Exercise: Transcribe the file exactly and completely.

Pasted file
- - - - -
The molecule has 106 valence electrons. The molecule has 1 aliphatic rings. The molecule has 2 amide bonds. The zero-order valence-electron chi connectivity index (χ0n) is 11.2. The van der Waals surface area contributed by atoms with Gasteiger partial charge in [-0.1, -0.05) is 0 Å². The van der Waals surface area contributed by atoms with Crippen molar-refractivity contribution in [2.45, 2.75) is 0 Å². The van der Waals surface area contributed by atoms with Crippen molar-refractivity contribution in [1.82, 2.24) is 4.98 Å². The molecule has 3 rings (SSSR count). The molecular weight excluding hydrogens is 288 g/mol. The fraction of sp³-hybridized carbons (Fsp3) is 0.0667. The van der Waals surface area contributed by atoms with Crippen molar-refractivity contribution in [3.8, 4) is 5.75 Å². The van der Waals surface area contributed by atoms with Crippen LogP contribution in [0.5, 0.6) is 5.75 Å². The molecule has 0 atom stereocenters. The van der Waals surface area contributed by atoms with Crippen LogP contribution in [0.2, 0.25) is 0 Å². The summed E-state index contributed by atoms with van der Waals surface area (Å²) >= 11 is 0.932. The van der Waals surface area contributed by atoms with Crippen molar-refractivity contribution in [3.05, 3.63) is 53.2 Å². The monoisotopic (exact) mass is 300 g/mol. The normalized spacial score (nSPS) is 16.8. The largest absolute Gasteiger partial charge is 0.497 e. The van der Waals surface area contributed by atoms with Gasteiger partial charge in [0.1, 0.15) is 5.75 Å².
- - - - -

The molecule has 106 valence electrons. The molecule has 1 aliphatic rings. The molecule has 2 amide bonds. The zero-order valence-electron chi connectivity index (χ0n) is 11.2. The van der Waals surface area contributed by atoms with Gasteiger partial charge in [-0.1, -0.05) is 0 Å². The van der Waals surface area contributed by atoms with Crippen molar-refractivity contribution in [2.45, 2.75) is 0 Å². The van der Waals surface area contributed by atoms with Crippen molar-refractivity contribution in [1.82, 2.24) is 4.98 Å². The molecule has 3 rings (SSSR count). The molecular weight excluding hydrogens is 288 g/mol. The fraction of sp³-hybridized carbons (Fsp3) is 0.0667. The van der Waals surface area contributed by atoms with Crippen molar-refractivity contribution in [3.8, 4) is 5.75 Å². The van der Waals surface area contributed by atoms with Crippen LogP contribution in [0.5, 0.6) is 5.75 Å². The molecule has 0 atom stereocenters. The van der Waals surface area contributed by atoms with Crippen LogP contribution in [0.2, 0.25) is 0 Å². The summed E-state index contributed by atoms with van der Waals surface area (Å²) >= 11 is 0.932. The van der Waals surface area contributed by atoms with Crippen molar-refractivity contribution in [3.05, 3.63) is 53.2 Å². The monoisotopic (exact) mass is 300 g/mol. The normalized spacial score (nSPS) is 16.8. The largest absolute Gasteiger partial charge is 0.497 e. The van der Waals surface area contributed by atoms with Gasteiger partial charge in [0.1, 0.15) is 5.75 Å².